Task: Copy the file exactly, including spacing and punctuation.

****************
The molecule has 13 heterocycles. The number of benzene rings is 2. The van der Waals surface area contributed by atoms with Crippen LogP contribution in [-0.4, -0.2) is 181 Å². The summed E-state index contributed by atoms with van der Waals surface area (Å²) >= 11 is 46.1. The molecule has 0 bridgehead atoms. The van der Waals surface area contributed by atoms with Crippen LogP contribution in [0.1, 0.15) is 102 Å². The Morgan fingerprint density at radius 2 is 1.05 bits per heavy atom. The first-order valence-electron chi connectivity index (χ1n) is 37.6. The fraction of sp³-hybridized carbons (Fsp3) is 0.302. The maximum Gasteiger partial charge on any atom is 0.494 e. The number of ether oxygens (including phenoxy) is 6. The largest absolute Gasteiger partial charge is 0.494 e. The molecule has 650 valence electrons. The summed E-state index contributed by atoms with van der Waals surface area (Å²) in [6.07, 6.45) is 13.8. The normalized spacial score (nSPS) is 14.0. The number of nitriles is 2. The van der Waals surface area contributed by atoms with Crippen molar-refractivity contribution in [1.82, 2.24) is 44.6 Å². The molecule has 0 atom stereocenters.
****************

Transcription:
The molecule has 13 heterocycles. The number of benzene rings is 2. The van der Waals surface area contributed by atoms with Crippen LogP contribution in [-0.4, -0.2) is 181 Å². The summed E-state index contributed by atoms with van der Waals surface area (Å²) >= 11 is 46.1. The molecule has 0 bridgehead atoms. The van der Waals surface area contributed by atoms with Crippen LogP contribution in [0.1, 0.15) is 102 Å². The Morgan fingerprint density at radius 2 is 1.05 bits per heavy atom. The first-order valence-electron chi connectivity index (χ1n) is 37.6. The fraction of sp³-hybridized carbons (Fsp3) is 0.302. The maximum Gasteiger partial charge on any atom is 0.494 e. The number of ether oxygens (including phenoxy) is 6. The largest absolute Gasteiger partial charge is 0.494 e. The molecule has 650 valence electrons. The summed E-state index contributed by atoms with van der Waals surface area (Å²) in [6.07, 6.45) is 13.8. The normalized spacial score (nSPS) is 14.0. The number of nitriles is 2. The van der Waals surface area contributed by atoms with Crippen molar-refractivity contribution in [1.82, 2.24) is 44.6 Å². The molecule has 0 atom stereocenters.